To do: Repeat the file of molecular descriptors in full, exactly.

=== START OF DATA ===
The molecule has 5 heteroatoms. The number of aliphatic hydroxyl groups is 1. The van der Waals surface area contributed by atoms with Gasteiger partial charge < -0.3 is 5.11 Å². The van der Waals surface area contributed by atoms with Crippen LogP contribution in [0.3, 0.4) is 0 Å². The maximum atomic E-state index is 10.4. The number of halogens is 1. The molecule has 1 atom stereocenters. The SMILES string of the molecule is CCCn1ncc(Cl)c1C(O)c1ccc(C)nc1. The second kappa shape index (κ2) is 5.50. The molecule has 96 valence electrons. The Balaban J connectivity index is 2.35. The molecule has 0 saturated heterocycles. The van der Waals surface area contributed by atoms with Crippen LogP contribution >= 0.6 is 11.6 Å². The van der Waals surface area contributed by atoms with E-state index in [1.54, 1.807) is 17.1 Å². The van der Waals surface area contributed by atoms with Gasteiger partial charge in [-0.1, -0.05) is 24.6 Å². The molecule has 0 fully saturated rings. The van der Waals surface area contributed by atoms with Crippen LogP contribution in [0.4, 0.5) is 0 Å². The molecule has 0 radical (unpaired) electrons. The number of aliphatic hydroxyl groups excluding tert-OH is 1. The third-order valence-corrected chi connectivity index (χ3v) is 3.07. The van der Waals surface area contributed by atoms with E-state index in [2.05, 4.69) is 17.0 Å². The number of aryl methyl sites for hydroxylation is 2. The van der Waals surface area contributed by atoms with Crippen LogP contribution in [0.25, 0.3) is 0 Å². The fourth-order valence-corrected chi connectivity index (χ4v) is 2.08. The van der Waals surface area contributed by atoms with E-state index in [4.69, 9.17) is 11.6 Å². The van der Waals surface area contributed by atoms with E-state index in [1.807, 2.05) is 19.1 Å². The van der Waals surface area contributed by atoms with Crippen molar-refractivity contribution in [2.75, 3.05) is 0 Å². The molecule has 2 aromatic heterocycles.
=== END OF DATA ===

The molecule has 5 heteroatoms. The number of aliphatic hydroxyl groups is 1. The van der Waals surface area contributed by atoms with Gasteiger partial charge < -0.3 is 5.11 Å². The van der Waals surface area contributed by atoms with Crippen LogP contribution in [0.3, 0.4) is 0 Å². The maximum atomic E-state index is 10.4. The number of halogens is 1. The molecule has 1 atom stereocenters. The SMILES string of the molecule is CCCn1ncc(Cl)c1C(O)c1ccc(C)nc1. The second kappa shape index (κ2) is 5.50. The molecule has 96 valence electrons. The Balaban J connectivity index is 2.35. The molecule has 0 saturated heterocycles. The van der Waals surface area contributed by atoms with Crippen LogP contribution >= 0.6 is 11.6 Å². The van der Waals surface area contributed by atoms with E-state index in [1.54, 1.807) is 17.1 Å². The van der Waals surface area contributed by atoms with Gasteiger partial charge in [-0.1, -0.05) is 24.6 Å². The molecule has 0 fully saturated rings. The van der Waals surface area contributed by atoms with Crippen LogP contribution in [0.4, 0.5) is 0 Å². The molecule has 0 radical (unpaired) electrons. The number of aliphatic hydroxyl groups excluding tert-OH is 1. The third-order valence-corrected chi connectivity index (χ3v) is 3.07. The van der Waals surface area contributed by atoms with E-state index in [2.05, 4.69) is 17.0 Å². The number of aryl methyl sites for hydroxylation is 2. The van der Waals surface area contributed by atoms with Crippen LogP contribution in [0.25, 0.3) is 0 Å². The fourth-order valence-corrected chi connectivity index (χ4v) is 2.08. The van der Waals surface area contributed by atoms with E-state index in [4.69, 9.17) is 11.6 Å². The van der Waals surface area contributed by atoms with E-state index in [1.807, 2.05) is 19.1 Å². The van der Waals surface area contributed by atoms with Crippen molar-refractivity contribution in [2.75, 3.05) is 0 Å². The molecule has 2 aromatic heterocycles.